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Policy recommendation

Proposals for the Canadian Just Transition Act

Published on 

The climate crisis is in full swing. Canada must rapidly transform its economy away from the unpredictable and problematic socio-environmental impacts caused by high emitting industries. The transition to this new economy must be a "just transition".

It must focus on those most affected by this phase-out of high-emitting industries, including workers, communities and those disproportionately impacted by the negative impacts of industrial development. These people need to be involved in decision-making, supported in accessing decent work, benefiting equitably from the benefits of climate action, and equally protected from the negative effects of robust climate action in a changing economic context.

The low-carbon economy, and the pathway to it, must benefit everyone. The federal government has announced its intention to introduce a Canadian Just Transition Act in 2023. As the country cannot afford to miss this transition, Équiterre, Ecojustice and IISD - in collaboration with other environmental and labour organizations - are submitting this brief to make concrete proposals for the upcoming legislation.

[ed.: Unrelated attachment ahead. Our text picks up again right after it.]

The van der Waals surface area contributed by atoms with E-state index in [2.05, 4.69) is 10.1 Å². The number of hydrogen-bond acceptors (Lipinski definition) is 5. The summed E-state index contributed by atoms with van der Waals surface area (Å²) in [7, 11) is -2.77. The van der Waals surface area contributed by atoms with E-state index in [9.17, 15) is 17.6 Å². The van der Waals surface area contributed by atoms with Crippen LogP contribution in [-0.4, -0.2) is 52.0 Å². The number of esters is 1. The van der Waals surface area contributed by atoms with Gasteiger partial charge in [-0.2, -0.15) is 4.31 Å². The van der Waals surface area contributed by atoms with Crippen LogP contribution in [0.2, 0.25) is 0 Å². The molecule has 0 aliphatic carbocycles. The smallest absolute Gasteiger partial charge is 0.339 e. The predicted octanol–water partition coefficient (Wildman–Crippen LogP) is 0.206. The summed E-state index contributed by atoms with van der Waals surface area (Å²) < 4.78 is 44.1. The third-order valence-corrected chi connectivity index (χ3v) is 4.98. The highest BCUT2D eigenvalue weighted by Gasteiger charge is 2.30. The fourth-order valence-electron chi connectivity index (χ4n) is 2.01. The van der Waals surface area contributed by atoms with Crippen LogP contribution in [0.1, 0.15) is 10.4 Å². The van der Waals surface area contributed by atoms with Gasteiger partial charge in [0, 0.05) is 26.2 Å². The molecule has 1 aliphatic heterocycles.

The federal legislation should establish a “top-down” and “bottom-up” scheme to be carried out by a newly-created federal just transition institution as well as regional and sectoral partners. This scheme would be:

  • guided by an independent advisory body;

  • grounded in social dialogue with tripartite social partners about affected work;

  • advancing nation-to-nation relationships;

  • inclusive of a broad range of affected stakeholders; and

  • informed by the International Labour Organization’s (ILO) guidelines on the just transition.

This recommendation is authored by Matt Hulse (Ecojustice) in collaboration with Laura Cameron (IISD), Vanessa Corkal (IISD), Émile Boisseau-Bouvier (Équiterre) and Julia Croome (Ecojustice). Contributions for revisions were made by Aliénor Rougeot (Environmental Defence), Caroline Brouillette (Climate Action Network Canada), Christine Jones (Blue Green Canada), Jamie Kirkpatrick (Blue Green Canada), Ken Bondy (Unifor) and Melissa Gorrie (Ecojustice).